Political instability taking toll on human rights in Pakistan, says HRCP

    The Human Rights Com­mission of Pakistan (HRCP) has said that escalating threats to freedom of religion or belief have remained a grave concern in the country in 2022, and political and economic instability was seriously impacting the human rights situation.

    “While the number of police reports on blasphemy charges fell, the incidence of mob lynching appeared to have risen,” says the ‘State of Human Rights in 2022’ report launched by the HRCP on Wednesday.

    The Ahmadi community came under particular threat, with several places of worship and over 90 graves desecrated, primarily in Punjab, the report states.

    According to the HRCP report, violence against women continued unabated, with at least 4,226 instances of rape and gang-rape compounded by an abysmally low conviction rate for perpetrators.


    Additionally, the scale of violence and discrimination against transpersons has increased, it notes.

    “At least 12 transpersons were murdered in 2022 in an unprecedented blow to the human rights situation of minorities in the country,” it says.

    The report notes that Pakistan took a “U-turn on the rights of transgender people” in 2022 which is contrary to the country’s earlier stance when it introduced the progressive federal 2018 Act that provides for the protection of the rights of transgender people.

    However, the bill faced intense backlash in 2022 after Jamaat-e-Islami (JI) senator from Khyber Pakhtunkhwa, Mushtaq Ahmed Khan, launched a bid to have the Act repealed for promoting ‘the legalisation of homosexual marriages’. Consequently, over 12 transgender people were murdered and hundreds faced violence.

    The HRCP also said that Senator Mushtaq Ahmed Khan’s constituency has seen hundreds of murders and gruesome cases of violence against transgender people in the past few years. There were six attacks in March 2022 alone, leading to five fatalities. However, the authorities took no action against the culprits.

    “Khan’s counter-claim that a law that protects the rights of transgender people has singlehandedly undermined the very foundations of an Islamic republic, managed to induce nationwide moral panic. Protests erupted to stop a bill that had already been passed four years ago. Resolutions were submitted in provincial assemblies to condemn the law. Even the Tehreek-e-Taliban Pakistan were prompted to issue a decree to ‘rid the holy land of blasphemers’ for passing such a law,” the report says.

    The report also holds Pakistani authorities responsible for their inaction toward curtailing violence against the marginalised community.


    The report notes an uptick in enforced disappearances in Balochistan, with 2,210 reported cases having remained unresolved even as a bill criminalising the act was passed by the National Assembly.

    According to HRCP Co-chairperson Asad Iqbal Butt, the issue was becoming a reason for differences among provinces and putting the country into a blind alley.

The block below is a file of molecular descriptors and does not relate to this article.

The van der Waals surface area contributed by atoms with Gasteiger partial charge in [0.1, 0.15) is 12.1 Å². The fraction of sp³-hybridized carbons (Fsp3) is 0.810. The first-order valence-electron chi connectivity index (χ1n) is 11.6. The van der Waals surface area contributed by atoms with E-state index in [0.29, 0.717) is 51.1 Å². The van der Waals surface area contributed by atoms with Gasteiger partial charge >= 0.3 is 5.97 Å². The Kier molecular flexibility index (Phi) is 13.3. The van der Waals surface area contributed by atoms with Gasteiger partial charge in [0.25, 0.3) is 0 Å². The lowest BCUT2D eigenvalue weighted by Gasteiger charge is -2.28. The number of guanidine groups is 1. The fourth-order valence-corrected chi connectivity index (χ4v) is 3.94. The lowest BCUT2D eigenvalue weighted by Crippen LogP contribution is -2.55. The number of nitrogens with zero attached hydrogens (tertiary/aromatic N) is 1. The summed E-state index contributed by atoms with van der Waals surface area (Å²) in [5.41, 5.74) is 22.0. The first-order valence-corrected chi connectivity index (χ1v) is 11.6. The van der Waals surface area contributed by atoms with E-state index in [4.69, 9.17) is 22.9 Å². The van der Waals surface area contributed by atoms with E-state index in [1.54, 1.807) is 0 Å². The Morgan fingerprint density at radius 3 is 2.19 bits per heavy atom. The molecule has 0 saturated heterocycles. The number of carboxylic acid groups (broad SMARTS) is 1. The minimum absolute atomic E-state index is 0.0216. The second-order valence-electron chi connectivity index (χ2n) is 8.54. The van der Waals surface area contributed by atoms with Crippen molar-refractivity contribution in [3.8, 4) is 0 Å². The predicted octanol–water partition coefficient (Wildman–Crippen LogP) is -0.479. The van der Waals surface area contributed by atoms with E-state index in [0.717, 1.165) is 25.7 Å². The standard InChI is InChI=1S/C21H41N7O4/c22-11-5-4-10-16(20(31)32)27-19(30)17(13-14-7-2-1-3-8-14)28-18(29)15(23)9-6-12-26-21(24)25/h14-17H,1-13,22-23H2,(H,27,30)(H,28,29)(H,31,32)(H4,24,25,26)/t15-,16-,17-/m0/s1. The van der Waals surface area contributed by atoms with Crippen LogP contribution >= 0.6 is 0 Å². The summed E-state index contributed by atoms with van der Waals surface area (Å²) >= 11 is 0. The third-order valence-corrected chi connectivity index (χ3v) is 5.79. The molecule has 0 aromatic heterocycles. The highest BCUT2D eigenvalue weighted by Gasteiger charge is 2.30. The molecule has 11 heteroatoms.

“People are being arrested without warrants and they remain missing for months and years. There are cases in which people have been missing for 15 years. When an institution won’t respect the Constitution can it expect from the masses to respect and follow the Constitution,” he asked.


    About the rights of workers, the report notes that the rights of workers and peasants were sorely neglected. Although the minimum wage was increased, the state has yet to acknowledge that this falls below the threshold of a living wage.

    Additionally, it says, while around 1,200 bonded labourers were freed in Sindh, the district vigilance committees constituted in 2022 remained largely dysfunctional. The death toll in the country’s mines also remained very high with 90 workers killed in coal-mine accidents.

    The report says that immediate action by the state is needed on all these issues if it is to move towards a pro-people approach to politics, law and governance in the country.

    HRCP treasurer Husain Naqi said that 4,000 girls were raped last year and the youngest of them was a newborn and there were also six months old girls. There were a number of cases of acid throwing and karo-kari,“ he said.

    In her speech, HRCP Chairperson Hina Jilani criticised the settlement of militants in KP, alleging that they were responsible for a recent upsurge in terrorist attacks. She said it was a positive step that traders and hotel associations had opposed such a decision as it had affected their livelihood and business.


    Jilani expressed concern over forced conversions and forced marriages of girls belonging to minorities. She also raised the issue of discrimination against minorities, especially the people belonging to the Ahmadi community.

    “National institutions of human rights are not exercising the authority they have. Violence against transgenders is a problem of every province. There is discrimination in employment, education, and other rights. People living with disabilities are not getting their rights. Freedom of expression and assembly is not being allowed to people. The human rights community is extremely vulnerable and it has been continuously losing the space which it gained after a long struggle. Even today there are no-go areas for civil society,” she said.

    She also said there was no indication of involvement of military establishment in the no-confidence motion against the PTI government. However, she said, Punjab and Khyber Pakhtunkhwa assemblies were dissolved to create political turmoil, adding that the political situation should be tackled by political parties.

    Senior HRCP Council Member Nasreen Azhar suggested the media should highlight issues of the masses instead of just focusing on politics.

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